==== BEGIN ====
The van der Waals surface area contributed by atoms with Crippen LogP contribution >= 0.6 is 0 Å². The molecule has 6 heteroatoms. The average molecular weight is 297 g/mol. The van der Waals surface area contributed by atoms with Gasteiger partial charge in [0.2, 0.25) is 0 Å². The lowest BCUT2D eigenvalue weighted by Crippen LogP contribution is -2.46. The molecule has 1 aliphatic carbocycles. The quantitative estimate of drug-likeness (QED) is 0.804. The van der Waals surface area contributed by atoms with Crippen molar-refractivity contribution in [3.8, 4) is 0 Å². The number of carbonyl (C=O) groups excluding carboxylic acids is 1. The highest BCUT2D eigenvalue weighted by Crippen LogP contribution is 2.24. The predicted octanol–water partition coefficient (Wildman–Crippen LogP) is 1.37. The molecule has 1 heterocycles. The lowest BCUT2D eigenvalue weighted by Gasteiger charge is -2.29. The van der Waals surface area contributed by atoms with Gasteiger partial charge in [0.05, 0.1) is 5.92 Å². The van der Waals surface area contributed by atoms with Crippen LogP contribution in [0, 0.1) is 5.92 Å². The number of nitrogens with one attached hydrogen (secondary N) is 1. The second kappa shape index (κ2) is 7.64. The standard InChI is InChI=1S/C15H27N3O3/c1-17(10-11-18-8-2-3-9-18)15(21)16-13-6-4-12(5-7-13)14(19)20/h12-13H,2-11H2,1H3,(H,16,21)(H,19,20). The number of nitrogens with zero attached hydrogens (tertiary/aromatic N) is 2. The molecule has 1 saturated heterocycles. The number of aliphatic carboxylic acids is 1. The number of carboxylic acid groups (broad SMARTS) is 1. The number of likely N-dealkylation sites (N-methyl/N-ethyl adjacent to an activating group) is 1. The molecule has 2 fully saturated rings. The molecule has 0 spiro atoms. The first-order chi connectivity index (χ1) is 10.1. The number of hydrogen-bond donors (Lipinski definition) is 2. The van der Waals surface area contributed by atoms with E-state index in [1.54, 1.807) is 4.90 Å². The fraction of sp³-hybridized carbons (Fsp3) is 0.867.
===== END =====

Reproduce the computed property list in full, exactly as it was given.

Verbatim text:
The van der Waals surface area contributed by atoms with Crippen LogP contribution >= 0.6 is 0 Å². The molecule has 6 heteroatoms. The average molecular weight is 297 g/mol. The van der Waals surface area contributed by atoms with Gasteiger partial charge in [0.2, 0.25) is 0 Å². The lowest BCUT2D eigenvalue weighted by Crippen LogP contribution is -2.46. The molecule has 1 aliphatic carbocycles. The quantitative estimate of drug-likeness (QED) is 0.804. The van der Waals surface area contributed by atoms with Crippen molar-refractivity contribution in [3.8, 4) is 0 Å². The number of carbonyl (C=O) groups excluding carboxylic acids is 1. The highest BCUT2D eigenvalue weighted by Crippen LogP contribution is 2.24. The predicted octanol–water partition coefficient (Wildman–Crippen LogP) is 1.37. The molecule has 1 heterocycles. The lowest BCUT2D eigenvalue weighted by Gasteiger charge is -2.29. The van der Waals surface area contributed by atoms with Gasteiger partial charge in [0.05, 0.1) is 5.92 Å². The van der Waals surface area contributed by atoms with Crippen LogP contribution in [0, 0.1) is 5.92 Å². The number of nitrogens with one attached hydrogen (secondary N) is 1. The second kappa shape index (κ2) is 7.64. The standard InChI is InChI=1S/C15H27N3O3/c1-17(10-11-18-8-2-3-9-18)15(21)16-13-6-4-12(5-7-13)14(19)20/h12-13H,2-11H2,1H3,(H,16,21)(H,19,20). The number of nitrogens with zero attached hydrogens (tertiary/aromatic N) is 2. The molecule has 1 saturated heterocycles. The number of aliphatic carboxylic acids is 1. The number of carboxylic acid groups (broad SMARTS) is 1. The number of likely N-dealkylation sites (N-methyl/N-ethyl adjacent to an activating group) is 1. The molecule has 2 fully saturated rings. The molecule has 0 spiro atoms. The first-order chi connectivity index (χ1) is 10.1. The number of hydrogen-bond donors (Lipinski definition) is 2. The van der Waals surface area contributed by atoms with E-state index in [1.54, 1.807) is 4.90 Å². The fraction of sp³-hybridized carbons (Fsp3) is 0.867.